Whole-Wheat Sourdough Baguettes

My dead oven sprang to life last week and I couldn’t wait for the weekend so I could put it to work again. I had the perfect job for it too: baking up a Whole-Wheat Sourdough Baguette. Or two.

Baguettes can be tremendously healthy eats, especially when made my way. These crusty hunks of French goodness contain no fat, are largely whole-grain, and the sourdough brings down their glycemic index, which makes them perfect for the diet-conscious, diabetics, and just about anyone who likes to eat consciously while eating well.

My sourdough starter, which has been going for a few months now, has matured beautifully and it adds tremendous flavor to anything I add it to. It was just amazing in these baguettes because it contributed a discernible yet mellow tang.

This recipe makes two loaves: one for eating, the other for sharing. Or for eating more, if you’d rather. This is a great bread for sandwiches or for dunking into soups. Or for just slathering some vegan butter over.

Here’s the recipe. Enjoy, all!

Whole-Wheat Sourdough Baguettes

(Makes two 12-inch baguettes)


Ingredients:

1 tsp active dry yeast

1 1/2 cups warm water

2 cups sourdough starter (recipe here)

3 cups white whole-wheat flour or regular whole-wheat flour

1/4 cup vital wheat gluten (if you decide to skip this replace 1 cup of the whole-wheat flour with bread flour)

Up to 1 cup bread flour

1 tsp salt

Mix the yeast and the warm water and let stand for 5-10 minutes or until the yeast is all bubbly and happy.

Add the sourdough starter, mix it well with the yeast, then add the whole-wheat flour and the vital wheat gluten.

In a stand mixer set to low speed or by hand, mix everything. Then slowly, a little at a time, add the bread flour until you have a dough that’s not sticky. I needed just about 3/4th of a cup. You might need less or more.

Continue kneading by hand or in the stand mixer for 10 minutes. You should have a very beautiful, resilient, elastic dough.

Form the dough into a smooth ball. Spray oil to coat a large bowl, place the dough, top side down, in it, and turn over once so the top is coated in oil.

Cover with a kitchen towel and let it rise in a warm place for about two hours or until it has doubled in size.

Once it has doubled, punch down the dough to get all the gases out. Then divide into two, shape into balls, and let them rest on the countertop, covered, another 10 minutes.

Follow the shaping techniques in this step-by-step recipe post to form two baguettes.

Place the baguettes on a baking sheet dusted with cornmeal, at least three inches apart. Dust them with some flour, cover loosely with a kitchen towel, and let them rise in a warm place for another hour.

Start preheating your oven to 425 degrees about half an hour before baking your bread. Place a pan in the bottom rack of the oven.

When you are ready to put the loaves into the oven, take a sharp knife or blade and score each loaf three times. The cuts should be diagonal and should be parallel to each other.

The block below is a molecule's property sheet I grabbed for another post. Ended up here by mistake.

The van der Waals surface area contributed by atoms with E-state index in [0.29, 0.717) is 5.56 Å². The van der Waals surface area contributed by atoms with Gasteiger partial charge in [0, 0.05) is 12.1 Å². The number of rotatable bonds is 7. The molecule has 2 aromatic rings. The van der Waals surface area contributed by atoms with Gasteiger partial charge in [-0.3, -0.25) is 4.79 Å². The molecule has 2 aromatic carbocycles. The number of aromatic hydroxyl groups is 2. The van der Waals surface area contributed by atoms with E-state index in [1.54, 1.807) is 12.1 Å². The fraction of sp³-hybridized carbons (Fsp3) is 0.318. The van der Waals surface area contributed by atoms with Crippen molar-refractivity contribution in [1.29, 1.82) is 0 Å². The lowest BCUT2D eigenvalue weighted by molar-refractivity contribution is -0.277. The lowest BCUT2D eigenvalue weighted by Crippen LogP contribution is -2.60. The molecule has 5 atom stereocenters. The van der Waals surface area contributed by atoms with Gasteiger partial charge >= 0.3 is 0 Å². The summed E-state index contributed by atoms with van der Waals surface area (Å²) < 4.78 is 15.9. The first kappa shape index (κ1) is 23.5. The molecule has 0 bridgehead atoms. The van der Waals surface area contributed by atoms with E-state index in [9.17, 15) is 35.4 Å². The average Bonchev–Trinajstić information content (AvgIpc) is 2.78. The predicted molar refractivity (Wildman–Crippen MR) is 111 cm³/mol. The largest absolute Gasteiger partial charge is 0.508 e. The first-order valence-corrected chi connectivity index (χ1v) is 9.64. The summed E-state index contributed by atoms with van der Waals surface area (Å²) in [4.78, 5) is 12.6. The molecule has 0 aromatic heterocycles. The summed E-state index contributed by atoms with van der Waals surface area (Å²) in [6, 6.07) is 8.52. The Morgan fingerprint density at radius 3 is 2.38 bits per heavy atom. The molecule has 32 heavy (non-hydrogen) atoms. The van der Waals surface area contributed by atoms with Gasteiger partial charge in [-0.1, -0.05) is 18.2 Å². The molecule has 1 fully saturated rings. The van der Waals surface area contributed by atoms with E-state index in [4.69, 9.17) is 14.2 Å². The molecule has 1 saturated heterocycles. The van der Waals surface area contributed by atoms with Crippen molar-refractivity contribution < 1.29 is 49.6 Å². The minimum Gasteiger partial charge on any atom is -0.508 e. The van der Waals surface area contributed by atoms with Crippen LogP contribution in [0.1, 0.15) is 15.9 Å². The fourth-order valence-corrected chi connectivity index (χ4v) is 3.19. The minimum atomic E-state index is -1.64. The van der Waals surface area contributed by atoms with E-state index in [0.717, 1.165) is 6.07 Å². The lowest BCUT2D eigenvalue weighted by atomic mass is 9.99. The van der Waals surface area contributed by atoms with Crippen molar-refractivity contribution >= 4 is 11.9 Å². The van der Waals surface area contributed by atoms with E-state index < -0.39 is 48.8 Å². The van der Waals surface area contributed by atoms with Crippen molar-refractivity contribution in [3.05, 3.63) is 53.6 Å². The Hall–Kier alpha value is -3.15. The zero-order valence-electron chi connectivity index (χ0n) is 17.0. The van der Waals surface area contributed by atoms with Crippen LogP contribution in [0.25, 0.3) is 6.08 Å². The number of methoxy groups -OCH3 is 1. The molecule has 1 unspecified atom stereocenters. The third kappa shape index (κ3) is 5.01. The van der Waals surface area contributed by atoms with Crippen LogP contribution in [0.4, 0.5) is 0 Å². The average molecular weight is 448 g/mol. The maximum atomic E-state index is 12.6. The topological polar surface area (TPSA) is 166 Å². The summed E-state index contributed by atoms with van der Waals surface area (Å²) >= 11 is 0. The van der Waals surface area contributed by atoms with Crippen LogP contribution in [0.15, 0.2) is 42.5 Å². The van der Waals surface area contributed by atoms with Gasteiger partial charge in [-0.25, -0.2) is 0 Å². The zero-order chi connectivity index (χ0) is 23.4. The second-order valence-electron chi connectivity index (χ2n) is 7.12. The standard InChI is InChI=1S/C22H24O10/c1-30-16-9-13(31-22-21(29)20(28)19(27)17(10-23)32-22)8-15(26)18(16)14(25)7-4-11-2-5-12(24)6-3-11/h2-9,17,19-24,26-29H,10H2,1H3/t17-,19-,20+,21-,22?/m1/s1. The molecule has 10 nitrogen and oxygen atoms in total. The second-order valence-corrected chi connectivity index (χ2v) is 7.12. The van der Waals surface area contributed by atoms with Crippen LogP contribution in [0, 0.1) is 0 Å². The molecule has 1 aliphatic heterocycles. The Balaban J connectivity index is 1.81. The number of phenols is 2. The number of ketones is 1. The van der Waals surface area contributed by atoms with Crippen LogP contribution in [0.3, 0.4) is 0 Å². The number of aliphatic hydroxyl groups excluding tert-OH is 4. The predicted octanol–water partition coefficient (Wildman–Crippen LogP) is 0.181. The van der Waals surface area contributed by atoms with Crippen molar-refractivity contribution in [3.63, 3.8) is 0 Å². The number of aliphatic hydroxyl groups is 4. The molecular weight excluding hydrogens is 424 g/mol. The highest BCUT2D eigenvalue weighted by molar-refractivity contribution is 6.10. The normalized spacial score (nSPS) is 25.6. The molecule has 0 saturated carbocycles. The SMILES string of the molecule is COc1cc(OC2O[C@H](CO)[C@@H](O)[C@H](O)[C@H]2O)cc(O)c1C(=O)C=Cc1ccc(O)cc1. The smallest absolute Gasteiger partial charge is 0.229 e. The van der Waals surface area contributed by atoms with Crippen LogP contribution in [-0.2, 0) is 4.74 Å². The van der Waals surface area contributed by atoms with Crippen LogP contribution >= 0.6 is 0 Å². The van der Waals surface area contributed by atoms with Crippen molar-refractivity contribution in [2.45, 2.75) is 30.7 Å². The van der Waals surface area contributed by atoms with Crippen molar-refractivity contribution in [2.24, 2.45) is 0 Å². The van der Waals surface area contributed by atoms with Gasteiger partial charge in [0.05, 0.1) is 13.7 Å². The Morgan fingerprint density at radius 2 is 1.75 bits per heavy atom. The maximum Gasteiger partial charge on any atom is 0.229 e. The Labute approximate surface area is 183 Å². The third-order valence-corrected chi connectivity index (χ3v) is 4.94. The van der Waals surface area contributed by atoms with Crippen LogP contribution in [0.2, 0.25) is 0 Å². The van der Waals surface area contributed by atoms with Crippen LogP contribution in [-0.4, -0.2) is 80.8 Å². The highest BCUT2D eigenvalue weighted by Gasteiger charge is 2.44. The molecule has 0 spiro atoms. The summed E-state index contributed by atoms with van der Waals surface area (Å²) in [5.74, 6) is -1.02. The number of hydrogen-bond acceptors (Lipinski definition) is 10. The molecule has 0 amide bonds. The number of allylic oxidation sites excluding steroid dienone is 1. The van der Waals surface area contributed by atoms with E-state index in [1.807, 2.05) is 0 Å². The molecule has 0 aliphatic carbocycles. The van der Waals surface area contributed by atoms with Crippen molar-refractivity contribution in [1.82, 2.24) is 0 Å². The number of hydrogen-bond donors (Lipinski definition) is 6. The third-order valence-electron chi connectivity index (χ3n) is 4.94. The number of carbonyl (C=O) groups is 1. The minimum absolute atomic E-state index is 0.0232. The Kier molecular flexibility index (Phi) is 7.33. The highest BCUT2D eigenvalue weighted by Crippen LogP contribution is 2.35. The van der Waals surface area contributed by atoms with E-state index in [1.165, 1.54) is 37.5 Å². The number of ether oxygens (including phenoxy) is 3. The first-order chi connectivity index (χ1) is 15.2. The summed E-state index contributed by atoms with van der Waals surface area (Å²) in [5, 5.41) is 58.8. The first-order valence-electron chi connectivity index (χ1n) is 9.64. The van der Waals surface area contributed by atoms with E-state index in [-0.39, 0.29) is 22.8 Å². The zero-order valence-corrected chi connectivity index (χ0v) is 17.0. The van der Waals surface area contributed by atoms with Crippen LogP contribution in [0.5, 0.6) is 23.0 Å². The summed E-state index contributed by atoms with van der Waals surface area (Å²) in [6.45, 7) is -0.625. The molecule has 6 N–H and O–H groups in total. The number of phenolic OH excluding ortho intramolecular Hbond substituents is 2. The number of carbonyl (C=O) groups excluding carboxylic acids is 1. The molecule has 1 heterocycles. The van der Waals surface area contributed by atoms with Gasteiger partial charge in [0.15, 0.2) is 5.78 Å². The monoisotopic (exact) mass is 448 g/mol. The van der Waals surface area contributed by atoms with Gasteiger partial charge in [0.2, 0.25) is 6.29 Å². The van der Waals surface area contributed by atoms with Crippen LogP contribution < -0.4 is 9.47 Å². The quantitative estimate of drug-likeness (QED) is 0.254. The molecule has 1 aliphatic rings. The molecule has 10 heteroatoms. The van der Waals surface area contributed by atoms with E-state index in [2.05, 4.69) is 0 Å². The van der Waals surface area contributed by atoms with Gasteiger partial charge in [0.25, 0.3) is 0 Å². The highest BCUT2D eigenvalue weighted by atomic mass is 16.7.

Just before you put the loaves in the oven, pour a cup of water in the pan you placed in the bottom rack. Then place the baking sheet in the oven and bake 30-35 minutes or until the loaves sound hollow when tapped on the bottom.

Remove the loaves to a baking rack to cool.

(C) All recipes and photographs copyright of Holy Cow! Vegan Recipes.

Comments

  1. says

    Priya, thanks!

    HappyCook, it’s the other way round in our home— I love sourdough but Desi, not so much. But he loves the sourdough recipes I’ve been making recently because I try not to let the sour flavor dominate. It’s just enough to add depth without overpowering the bread.

    Ambika, it’s a gift that keeps giving. :)

    Harini, Vanamala, Poornima, Mihl, Thanks!

  2. says

    Baguettes look perfect. My starter is quite ripe partly due to my forgetfulness and a busy last 4 months of the year. Will try your recipe soon — pics are too tempting. Thanks for sharing.

  3. says

    that is a gorgeous sourdough loaf.. and whole wheat! i should just pick up some starter from a nearby bakery( they have lots of vegan breads! seattle is getting funner with all the new vegan eateries around), and make a beautiful bagette!

    • says

      Hey Richa, I’m going to be in Seattle next month– do pass along any tips for great vegan eateries. I’ll be accompanied by two omnivores, but maybe they’ll be tempted by the right place? :)

  4. says

    What a coincidence, I baked bread after a long time yesterday – some lovely herbed dinner rolls which my daughter was thrilled to knead and shape and then scarf down for dinner!. Your baugettes look dreamily beautiful!

  5. says

    I am confused, the bread is on a baking sheet and there is another pan in the oven? Does it stay in while the bread is baking? Do you take it out?

    Thanks!

  6. says

    Hi Vaishali, Happy New Year to you and desi and the babies. Have been off from blogging or reading blogs for a long time now, but stopped by to say that these baguettes look amazing. I am inspired to try them out.

  7. Anonymous says

    I just started baking with sourdough, but inexperienced as I am, I made two lovely, delicious loaves with your recipe. Thank you!

  8. Anonymous says

    Hi Vaishali :)

    making the starter was a lot of fun and was very easy to do; I made the all-flour version of your recipe and the baguettes turned out awesome!!! Thank you for all of these recipes! you are an amazing chef!

  9. Anonymous says

    Lovely turnout, they look excellent! Although, I’d like to point out that a baguette is technically longer than 80cm. If you like a bit of a story, look up why.. At one point (and possibly still today)French law governed what constituted a baguette. That’s why these shorter loafs are called Batards. It’s the bastardized baguette.

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